The notion of a clown troupe struggling with a classic text informs the visual and physical vocabulary of this production. It also provides a running commentary on the difficult act of making theater. Clarke’s Melissa Bigfoot lacks confidence with the new artistic direction and her own abilities, having spent so much time perfecting her big scenes as Emilia the Abbess of Ephesus, that she’s neglected to fully rehearse her role as a merchant. Meanwhile, Gammons has Cronin’s Lazy Susan, living up to his name, having neither planned out nor rehearsed the final act with his cast, so just as the Ephesians and Siracusani are resolving their confusion, some of the clowns discover that the doubling had not taken that sorting out into account.
Gammons’s use of theatrical clowning is particularly effective. Egeon’s monologue on the birth of his sons and their servants, followed by the loss of his wife and half of each pair at sea, is accompanied by an elaborate dumb show that introduces the troupe. In other scenes, absurd lazzi play out in the background, as when Adriana and Luciana savor a pair of toilet brushes as if they are the main course. Prop designer Nina Alexander is responsible for a number of clever substitutions: a washboard that serves as a foley effect in one scene and a household item in another becomes, in the hands of Clarke’s Melissa Bigfoot, a door baring entry to Robinson’s Antipholus; violins (a pun on violence) and bananas become guns; toilet plungers become swords and then morph back into plungers.
The slapstick violence, designed by Ted Hewlett, even when it cleverly dramatizes the ways that inconveniences visited upon masters trickle down as pains and humiliations for their servants, is accompanied by slide whistle and percussion. Only when the family of their masters is reunited and restored do the Dromios enjoy some degree of respect, even though Ephesus and Syracuse remain at war.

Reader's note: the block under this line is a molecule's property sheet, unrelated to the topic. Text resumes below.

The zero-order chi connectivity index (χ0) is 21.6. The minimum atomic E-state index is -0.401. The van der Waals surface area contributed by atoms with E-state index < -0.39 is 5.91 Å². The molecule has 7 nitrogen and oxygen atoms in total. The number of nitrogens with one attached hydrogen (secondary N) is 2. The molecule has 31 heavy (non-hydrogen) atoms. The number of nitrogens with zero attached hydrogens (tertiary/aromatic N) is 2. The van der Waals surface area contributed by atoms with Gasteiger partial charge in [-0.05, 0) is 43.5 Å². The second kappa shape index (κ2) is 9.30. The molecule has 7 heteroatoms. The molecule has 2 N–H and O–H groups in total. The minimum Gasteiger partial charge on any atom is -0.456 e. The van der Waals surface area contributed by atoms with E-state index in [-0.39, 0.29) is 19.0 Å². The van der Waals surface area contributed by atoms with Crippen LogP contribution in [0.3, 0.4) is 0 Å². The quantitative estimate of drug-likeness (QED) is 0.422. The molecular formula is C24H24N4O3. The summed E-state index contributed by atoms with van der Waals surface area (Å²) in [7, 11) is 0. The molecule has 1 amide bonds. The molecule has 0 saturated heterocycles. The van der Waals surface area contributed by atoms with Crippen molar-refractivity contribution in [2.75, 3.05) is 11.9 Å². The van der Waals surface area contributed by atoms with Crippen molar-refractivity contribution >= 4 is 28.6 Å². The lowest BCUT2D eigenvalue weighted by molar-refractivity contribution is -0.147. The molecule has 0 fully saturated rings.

Gail Astrid Buckley’s costumes are entertainments in and of themselves: Nell’s skirts are supported by absurdly gigantic farthingales. Doctor Pinch struts about in platform shoes and a pharaoh’s red crown or deshret; one merchant conducts business in a zoot suit. Other characters stick to more traditional circus fare: there’s the mismatched motley of the lower status clowns and the cartooishly antiquated formal dress of the Antipholi and Dromios. Meanwhile, under the clothing of the Antipholi peep costumes in keeping with the roles they normally play in the circus.
Gammons, doubling as scenic designer, outfits the stage with haphazardly mounted posters and lighting effects, suggesting both the dilapidated condition of Snoo & Snee’s Sideshow’s latest home as well as the uncertainty about how long the troupe may be welcome.
The staging of The Comedy of Errors as a circus is not unprecedented. Some will remember the 1987 Lincoln Center production (directed by Robert Woodruff) that was broadcast on PBS stations featuring the Flying Karamazov Brothers, Avner “The Eccentric” Eisenberg and other clowns, jugglers, and circus performers. That 1987 production emphasized the virtuosity of its cast, and drew on the well-established stage personae of Karamazovs and of Avner. Gammons, by contrast, places his emphasis on palpable desperation, a sense of angst symbolized by Egeon’s death sentence and the possible end of Snoo & Snee’s company if this show does not succeed. In this imaginative unity of script, action, design, conceit, and theme, this staging of Comedy of Errors is one of Gammons’ more fully realized productions.
Note: It is very appropriate that ASP is staging the show at Brighton High School, given that so many of the Boston Public School’s auditoriums were built in an era when the performing arts were considered a vital part of a high school education. Of course, the spaces have been largely underutilized and neglected for decades. Kudos to ASP for their community engagement: on the night I attended some of the ushers were clearly students at Brighton.
Ian Thal is a performer and theatre educator specializing in mime, commedia dell’arte, and puppetry, and has been known to act on Boston area stages from time to time, sometimes with Teatro delle Maschere, and on occasion served on productions as a puppetry choreographer or dramaturg. He has performed his one-man show, Arlecchino Am Ravenous, in numerous venues in Massachusetts and Rhode Island, and is currently working on his second full length play; his first, though as-of-yet unproduced, was picketed by a Hamas supporter during a staged reading. Formally the community editor at The Jewish Advocate, he blogs irregularly at the unimaginatively entitled From The Journals of Ian Thal, and writes the “Nothing But Trouble” column for The Clyde Fitch Report.